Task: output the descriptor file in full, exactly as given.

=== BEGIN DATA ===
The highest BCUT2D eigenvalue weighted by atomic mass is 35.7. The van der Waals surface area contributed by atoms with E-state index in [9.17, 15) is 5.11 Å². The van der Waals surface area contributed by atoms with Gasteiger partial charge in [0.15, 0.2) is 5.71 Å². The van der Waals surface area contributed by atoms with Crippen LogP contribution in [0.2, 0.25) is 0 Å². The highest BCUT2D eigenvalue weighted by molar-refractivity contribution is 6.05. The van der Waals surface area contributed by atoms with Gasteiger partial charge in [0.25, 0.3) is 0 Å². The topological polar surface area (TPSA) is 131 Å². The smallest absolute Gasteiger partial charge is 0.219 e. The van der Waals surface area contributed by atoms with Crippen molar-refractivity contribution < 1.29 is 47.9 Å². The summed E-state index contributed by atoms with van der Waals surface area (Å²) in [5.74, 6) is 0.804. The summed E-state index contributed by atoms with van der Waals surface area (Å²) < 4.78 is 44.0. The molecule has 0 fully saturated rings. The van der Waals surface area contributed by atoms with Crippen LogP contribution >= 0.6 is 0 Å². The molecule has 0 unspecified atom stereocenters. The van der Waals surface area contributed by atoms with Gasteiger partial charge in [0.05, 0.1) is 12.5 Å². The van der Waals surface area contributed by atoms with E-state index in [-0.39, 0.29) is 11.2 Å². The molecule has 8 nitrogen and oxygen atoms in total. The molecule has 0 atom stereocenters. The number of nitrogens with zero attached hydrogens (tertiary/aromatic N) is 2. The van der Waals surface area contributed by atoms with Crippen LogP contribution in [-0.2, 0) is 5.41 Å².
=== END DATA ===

The highest BCUT2D eigenvalue weighted by atomic mass is 35.7. The van der Waals surface area contributed by atoms with E-state index in [9.17, 15) is 5.11 Å². The van der Waals surface area contributed by atoms with Gasteiger partial charge in [0.15, 0.2) is 5.71 Å². The van der Waals surface area contributed by atoms with Crippen LogP contribution in [0.2, 0.25) is 0 Å². The highest BCUT2D eigenvalue weighted by molar-refractivity contribution is 6.05. The van der Waals surface area contributed by atoms with Gasteiger partial charge in [0.25, 0.3) is 0 Å². The topological polar surface area (TPSA) is 131 Å². The smallest absolute Gasteiger partial charge is 0.219 e. The van der Waals surface area contributed by atoms with Crippen molar-refractivity contribution < 1.29 is 47.9 Å². The summed E-state index contributed by atoms with van der Waals surface area (Å²) in [5.74, 6) is 0.804. The summed E-state index contributed by atoms with van der Waals surface area (Å²) < 4.78 is 44.0. The molecule has 0 fully saturated rings. The van der Waals surface area contributed by atoms with Crippen LogP contribution >= 0.6 is 0 Å². The molecule has 0 unspecified atom stereocenters. The van der Waals surface area contributed by atoms with Gasteiger partial charge in [0.05, 0.1) is 12.5 Å². The van der Waals surface area contributed by atoms with E-state index in [-0.39, 0.29) is 11.2 Å². The molecule has 8 nitrogen and oxygen atoms in total. The molecule has 0 atom stereocenters. The number of nitrogens with zero attached hydrogens (tertiary/aromatic N) is 2. The van der Waals surface area contributed by atoms with Crippen LogP contribution in [-0.2, 0) is 5.41 Å².